ViewPoint: School drug testing

February 28, 2008

When we hear the term 'drug test' these days, it doesn't raise many eyebrows.  As adults, we're accustomed to pre-employment drug tests, which are now to be expected before new employees are hired. Many companies require periodic drug tests as a condition of employment.

The concept of drug testing in our schools is different. The Tift County School System is moving forward with plans to implement a random drug testing requirement fir students who participate in extra-curricular activities.

Under the Tift Co. plan, one student in five involved in voluntary activities, be randomly tested for five illicit drugs: amphetamines, marijuana, cocaine and its derivatives, opiates, and phencyclidine.

Students who fail a drug test won't be suspended from school and won't face criminal charges, but if they fail a drug test, he or she sits out the extracurricular activity for a couple of weeks. More than once, and longer suspensions would follow, including dismissal from the sport or activity.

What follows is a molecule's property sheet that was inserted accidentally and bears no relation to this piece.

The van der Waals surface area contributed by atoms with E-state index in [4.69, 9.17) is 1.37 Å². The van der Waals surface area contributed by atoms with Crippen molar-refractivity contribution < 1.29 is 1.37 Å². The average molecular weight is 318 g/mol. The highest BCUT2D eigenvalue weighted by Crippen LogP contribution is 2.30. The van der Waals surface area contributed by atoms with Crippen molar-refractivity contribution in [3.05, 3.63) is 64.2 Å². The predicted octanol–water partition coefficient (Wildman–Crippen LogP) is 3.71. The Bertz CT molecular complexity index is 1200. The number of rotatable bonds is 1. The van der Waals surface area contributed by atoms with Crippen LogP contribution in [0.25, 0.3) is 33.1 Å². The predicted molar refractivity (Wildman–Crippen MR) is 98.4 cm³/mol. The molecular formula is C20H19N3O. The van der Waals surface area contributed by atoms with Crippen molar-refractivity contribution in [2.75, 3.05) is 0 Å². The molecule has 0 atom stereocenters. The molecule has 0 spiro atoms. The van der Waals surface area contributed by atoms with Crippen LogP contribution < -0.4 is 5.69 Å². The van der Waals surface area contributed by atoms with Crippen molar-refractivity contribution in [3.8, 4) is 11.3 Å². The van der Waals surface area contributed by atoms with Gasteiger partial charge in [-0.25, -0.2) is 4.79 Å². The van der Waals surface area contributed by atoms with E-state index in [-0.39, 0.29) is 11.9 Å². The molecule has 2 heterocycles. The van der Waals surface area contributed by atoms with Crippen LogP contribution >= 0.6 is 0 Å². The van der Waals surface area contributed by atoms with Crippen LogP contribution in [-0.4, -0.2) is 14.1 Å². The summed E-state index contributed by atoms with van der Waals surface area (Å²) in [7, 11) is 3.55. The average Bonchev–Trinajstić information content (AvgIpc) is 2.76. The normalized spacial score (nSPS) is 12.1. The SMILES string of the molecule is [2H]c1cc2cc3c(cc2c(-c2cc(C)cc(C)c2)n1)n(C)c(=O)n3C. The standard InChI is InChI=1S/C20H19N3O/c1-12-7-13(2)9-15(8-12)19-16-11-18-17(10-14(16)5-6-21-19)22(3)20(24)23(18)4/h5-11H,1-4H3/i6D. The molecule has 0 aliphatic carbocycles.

We applaud Tift County's plan as a step in the right direction. Their plan doesn't send a child into the legal system for dabbling with drugs, but throws up a big stop sign for the students, and their parents, and shows youngsters that they'll pay a price for engaging in illegal activity. This is a lesson better learned early than late.

Tift County's plan also has the added benefit of giving the student an 'out' when peer pressure to do the wrong thing,  mounts. The student can lay the blame or not going along on the school's drug testing program.

As long as it's done in the spirit of helping the student, we say school drug testing is an idea that should do a lot of good.